October 16, 2018
In 2009, mostly to fund the State Children’s Health Insurance Program, the U.S. government increased the tax on cigarettes from 39 cents to a $1.01. What followed was a demonstration of what we now commonly call behavioral economics.
When taxes drove the price of cigarettes up, teenage smoking rates fell 10 percent, according to the Campaign for Tobacco-Free Kids, and overall smoking dropped more than 8 percent, the most significant dip in smoking since 1932. The increase-taxes approach to cigarettes is now commonly used in all 50 states as a means of both generating revenue and reducing the number of smokers. Indeed, policy success has led to similar suggestions regarding soda as diabetes rates across the country skyrocket.
In this way, behavioral economics, for which Richard Thaler won the 2017 Nobel Prize in economics, has wormed its way into the fabric of our lives, creating more focus on incentives and disincentives as engines of behavioral change.
Here’s one more example: People usually choose bananas over oranges because the latter takes more effort to peel, illustrating the idea that making one path easier and another more difficult effectively directs personal behavior.
And here’s another: Savings rates are much higher when employees have to opt out of automatic deduction plans than when they are asked to opt in.
And yet, while the evidence of efficacy in behavioral economics seems strong generally, it’s relatively weak in healthcare.
New York Times reporter Aaron Carroll cites efforts to nudge recent heart attack sufferers to regularly take their medications, a non-activity that causes roughly 100,000 preventable deaths annually. (Yes, common sense might suggest that the heart attack alone should be sufficient motivation, but that would require a longer conversation about what qualifies as sense and how common it really is.)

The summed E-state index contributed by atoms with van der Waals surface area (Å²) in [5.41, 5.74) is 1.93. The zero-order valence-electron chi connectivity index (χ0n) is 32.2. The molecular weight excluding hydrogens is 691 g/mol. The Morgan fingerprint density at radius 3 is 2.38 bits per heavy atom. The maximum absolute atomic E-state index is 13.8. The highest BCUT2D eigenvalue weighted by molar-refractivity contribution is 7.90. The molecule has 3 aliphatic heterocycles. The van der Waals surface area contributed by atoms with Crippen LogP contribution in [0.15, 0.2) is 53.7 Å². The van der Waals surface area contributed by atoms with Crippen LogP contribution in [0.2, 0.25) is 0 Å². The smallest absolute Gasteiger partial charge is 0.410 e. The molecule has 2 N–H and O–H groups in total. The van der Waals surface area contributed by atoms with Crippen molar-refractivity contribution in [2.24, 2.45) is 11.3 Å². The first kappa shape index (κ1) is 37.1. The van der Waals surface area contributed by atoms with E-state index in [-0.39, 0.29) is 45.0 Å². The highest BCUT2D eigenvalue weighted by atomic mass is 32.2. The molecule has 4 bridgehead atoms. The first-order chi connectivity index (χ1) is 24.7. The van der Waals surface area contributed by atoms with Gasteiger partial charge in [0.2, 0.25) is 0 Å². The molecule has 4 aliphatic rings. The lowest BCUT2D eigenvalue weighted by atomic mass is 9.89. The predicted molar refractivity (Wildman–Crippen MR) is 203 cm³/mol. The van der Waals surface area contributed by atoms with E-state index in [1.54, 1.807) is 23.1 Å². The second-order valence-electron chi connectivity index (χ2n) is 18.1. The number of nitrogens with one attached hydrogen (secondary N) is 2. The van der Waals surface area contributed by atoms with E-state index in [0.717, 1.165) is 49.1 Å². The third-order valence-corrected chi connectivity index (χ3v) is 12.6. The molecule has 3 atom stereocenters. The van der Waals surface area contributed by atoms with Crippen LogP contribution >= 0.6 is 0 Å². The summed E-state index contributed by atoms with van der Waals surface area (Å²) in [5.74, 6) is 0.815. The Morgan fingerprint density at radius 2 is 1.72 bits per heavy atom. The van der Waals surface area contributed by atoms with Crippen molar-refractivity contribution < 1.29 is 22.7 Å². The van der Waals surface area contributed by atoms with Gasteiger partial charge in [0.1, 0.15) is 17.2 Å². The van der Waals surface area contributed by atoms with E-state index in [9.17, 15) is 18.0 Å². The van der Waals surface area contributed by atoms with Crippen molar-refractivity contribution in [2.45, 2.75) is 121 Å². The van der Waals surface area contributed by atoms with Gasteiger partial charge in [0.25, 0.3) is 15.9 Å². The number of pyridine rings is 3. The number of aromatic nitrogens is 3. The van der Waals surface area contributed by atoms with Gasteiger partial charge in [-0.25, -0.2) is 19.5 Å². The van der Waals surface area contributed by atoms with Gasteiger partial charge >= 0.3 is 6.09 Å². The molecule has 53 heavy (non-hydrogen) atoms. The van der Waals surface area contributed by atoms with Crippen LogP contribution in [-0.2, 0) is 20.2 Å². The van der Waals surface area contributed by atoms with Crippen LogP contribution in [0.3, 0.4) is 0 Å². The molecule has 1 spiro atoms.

“Getting patients to change their behavior is very hard,” Carroll writes. “In the past, we’ve tried making drugs free to patients to get them to adhere to their medications and improve outcomes. That failed. We’ve tried lotteries … to nudge people to achieve better compliance. That failed.
“Maybe financial incentives, and behavioral economics in general, work better in public health than in more direct health care.”
Indeed, we can be confident that behavioral economics works well in many settings, including public health. Besides the smoking cessation example, people donate organs more often when it’s the default.
But they don’t take their pills, even when a study includes the “kitchen-sink approach … direct financial incentives, social support nudges, health care system resources and significant clinical management.”
As some are now suggesting, the reason for this seemingly illogical behavior might come down to elegance, i.e., the beauty of behavioral economics is its simple elegance in so many situations, but many behavioral scenarios are anything but elegant, especially healthcare.
“Nudging in healthcare is rooted in the erroneous assumption that self-defeating health behaviors are necessarily irrational,” writes the Christensen Institute’s Rebecca Fogg. “This assumption ignores the inconvenient truth that people and their lives are complex, so their barriers to healthy behavior are, too.”
Given that complexity, Fogg and colleagues at the Christensen Institute have developed an alternative model called Job Theory that they feel takes human complexity into account.
As Clayton Christensen, Fogg and Andrew Waldeck write in a white paper:
“Jobs Theory explains that everything people consciously choose to do (including doing nothing), they do to make progress according to their own priorities, in a particular set of circumstances. We call this progress a ‘job,’ and it motivates individuals to search for solutions. Based on this insight, the theory asserts that the way to unleash patients’ potential to better manage their health is not to try to get them to prioritize health goals over the jobs they’re already striving to do. Instead, it’s to understand those jobs, and help patients accomplish them in ways that enhance their health, rather than detract from it.”
At the heart of Jobs Theory is healthcare delivery animated by five core characteristics:
So, is Jobs Theory somehow a replacement for behavioral economics, at least in the realm of healthcare? No, it isn’t. Indeed, Jobs Theory may never have been imagined without the insights created by behavioral economics. And, arguably, neither would be realizable without the healthcare IT tools now available for monitoring, reminders, etc.
“The application of behavioral economics to healthcare is indicative of an exciting movement to bring new science and technology to some of society’s most serious and persistent problems,” writes Fogg. “As such, innovators should continue to explore its capabilities—but also its limits. Because when it comes to adopting healthy behaviors, it’s not always a nudge that people need.”
No, sometimes it’s a kick in the pants. And sometimes it’s a regular alert on a cell phone. In the context of broader pushes for value-based payments and personalized care, the next step is to develop a methodology for determining who needs the nudge, who needs the kick and who needs a little of everything.